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Soulbound Studios | Official Site
MMORPG | Setting:Fantasy | Status:Development  (est.rel 2017)  | Pub:Soulbound Studios
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Columns: Weathering the Storm

By Tim Eisen on December 09, 2016

Weathering the Storm

Oh, the weather outside is frightful...as we know Chronicles of Elyria will have an underlying survival mechanic that is more pronounced than in most MMORPGs but likely not quite as pronounced as in the survival FPS games. I’m glad they will have survival but I hope it’s not a MMORPG version of ARK because, selfishly, I’ve had my fill of extreme survival! It was fun while it lasted but from DayZ to RUST to H1Z1 to ARK I went on a survival game binge and the only thing I learned was I better hope a solar EMP doesn’t hit because my survival skills are severely lacking!

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What I loved about them is the same sort of thing I loved about my early MMORPG experiences, the sense of lawlessness that often leads to experiences-the kind we forge memories from. Long story short I love that Elyria has some survival built in but hope its tones down a bit compared to the games mentioned above.

An aspect of Elyrian survival that I already like the sound of is weather playing a major role in the survival mechanic and the overall game. From players to crops to animals weather is being worked into the core design so that its’s consequences can be felt across all of Elyria. This week we got to see some of that weather in a series of screens and it’s looking good. “Um, it’s just some effects…” I get that but looking at how few games embrace weather, or even feature it anymore, it’s nice to see Soulbound going to lengths to feature it visually and especially mechanically.

Seeing snow blanket things intrigues me. I don’t recall a MMORPG that was able to pull that off in real time. I’ve played snowy zones but I don’t recall a game in which snow falls and progressively adds up over time. I’m wondering if Soulbound is indeed attempting something like this for Chronicles of Elyria. It was implied by the screenshots where it begins to snow, adds up, covers everything in a white blanket then disappears as spring returns but it wasn’t outright stated. If they can make that work to the degree seen it would be a first for me and it could have some very challenging ramifications both to code and per PVP and survival.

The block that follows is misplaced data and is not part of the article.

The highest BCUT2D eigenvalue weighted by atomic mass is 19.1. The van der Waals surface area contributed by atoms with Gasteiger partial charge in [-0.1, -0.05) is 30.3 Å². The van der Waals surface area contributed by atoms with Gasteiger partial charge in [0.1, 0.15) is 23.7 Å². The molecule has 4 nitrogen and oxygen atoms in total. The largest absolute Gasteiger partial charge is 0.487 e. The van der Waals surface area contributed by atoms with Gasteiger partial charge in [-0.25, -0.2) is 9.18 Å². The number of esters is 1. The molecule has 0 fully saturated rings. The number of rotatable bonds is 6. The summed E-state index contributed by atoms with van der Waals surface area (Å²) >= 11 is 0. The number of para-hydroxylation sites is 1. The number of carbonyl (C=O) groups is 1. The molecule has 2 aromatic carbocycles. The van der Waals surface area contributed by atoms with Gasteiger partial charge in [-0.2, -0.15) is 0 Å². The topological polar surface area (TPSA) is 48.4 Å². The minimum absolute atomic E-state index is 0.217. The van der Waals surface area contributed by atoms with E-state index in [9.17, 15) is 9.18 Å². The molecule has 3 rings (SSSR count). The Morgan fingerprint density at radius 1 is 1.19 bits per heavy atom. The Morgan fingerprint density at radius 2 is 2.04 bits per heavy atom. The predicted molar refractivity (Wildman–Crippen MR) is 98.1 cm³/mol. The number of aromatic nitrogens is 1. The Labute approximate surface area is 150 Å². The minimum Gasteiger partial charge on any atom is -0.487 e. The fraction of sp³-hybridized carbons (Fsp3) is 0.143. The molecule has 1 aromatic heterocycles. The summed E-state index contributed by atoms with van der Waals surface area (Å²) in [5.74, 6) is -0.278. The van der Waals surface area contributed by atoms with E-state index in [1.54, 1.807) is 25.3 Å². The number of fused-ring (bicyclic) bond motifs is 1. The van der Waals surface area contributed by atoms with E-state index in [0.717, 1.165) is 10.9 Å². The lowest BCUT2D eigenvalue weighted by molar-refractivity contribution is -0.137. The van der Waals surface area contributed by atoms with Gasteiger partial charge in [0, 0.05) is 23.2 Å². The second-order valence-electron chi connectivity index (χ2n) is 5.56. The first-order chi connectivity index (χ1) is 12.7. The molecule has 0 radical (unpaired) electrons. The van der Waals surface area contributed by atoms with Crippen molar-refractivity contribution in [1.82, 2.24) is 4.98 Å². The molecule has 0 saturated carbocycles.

Of course, there is a very good reason prior games had opted to ignore or cut weather altogether, it causes lag. It’s a nightmare for FPS so it will be interesting to see how much Soulbound can push weather while featuring more players on screen. If they can make rain that turns into floods I would be downright giddy but I don’t think I’ve seen any game pull that one off! I’ve heard water physics have made some great leaps in recent years but I have yet to see many games experiment with it.

I wasn’t sure how much Soulbound had developed prior to their Kickstarter. I believe the rumor was the studio had been slowly building for a year or two and some of the tech had been in the works for many years before that. Being a long-time MMORPG fan I’m naturally skeptical about anything developers say. Looking at the progress in the early screen shots puts them further along than I assumed.

Thinking back, I’ve seen the empty word evolve into a world with plants, now some wildlife and even some weather. I still wonder how many players are able to hop into what they have built. So far as I’ve only ever seen 2 players in a small area at the same time. Maybe what they are building right now is a test slice focusing on the environment and not the multiplayer aspects?

I’ve watched MMORPGs be built both ways; in regional sections then later assimilated into one mass world and from the ground up as one mass world, I can’t say I know if one is superior. Each seems to have their own set of banes and boons but even those differ based on things like studio size and game direction. I suppose the one that works best for your team and your budget is the best one for you. Whatever method Soulbound is using seems to be progressing quickly.

As speedy as things are looking I’m still skeptical of getting in the MUD, the pre-game and the game all with thorough testing by the December 2017. I’ve only seen one MMORPG go from beginning to end in this timeframe, Star Wars Galaxies. I don’t know how big their budget or studio was but I know they had to invent a lot of tech as they went because it simply hadn’t been done before. I’ve read Raph Koster’s blog enough to know it was often a fly by the seat of your pants adventure.

Then again even Galaxies launched at least 6 months to a year early! While that was frustrating at first, it turned out to be interesting because we received what nowadays would be considered big content patches throughout the first year and it kept the game fresh.

I’m not saying I’m already moving to believer status. I’m not that easy but I’m saying it’s been done before-kind of. I’d like to think making a MMORPG has become easier than it was way back before 2003 but recent game’s lead me to think that’s not true. My point is there is a chance. They’ve recently surprised me, maybe they will again.

Tim Eisen / In my columns I walk the line between fan and critic as I document the development of Camelot Unchained, Crowfall, and Chronicles of Elyria.

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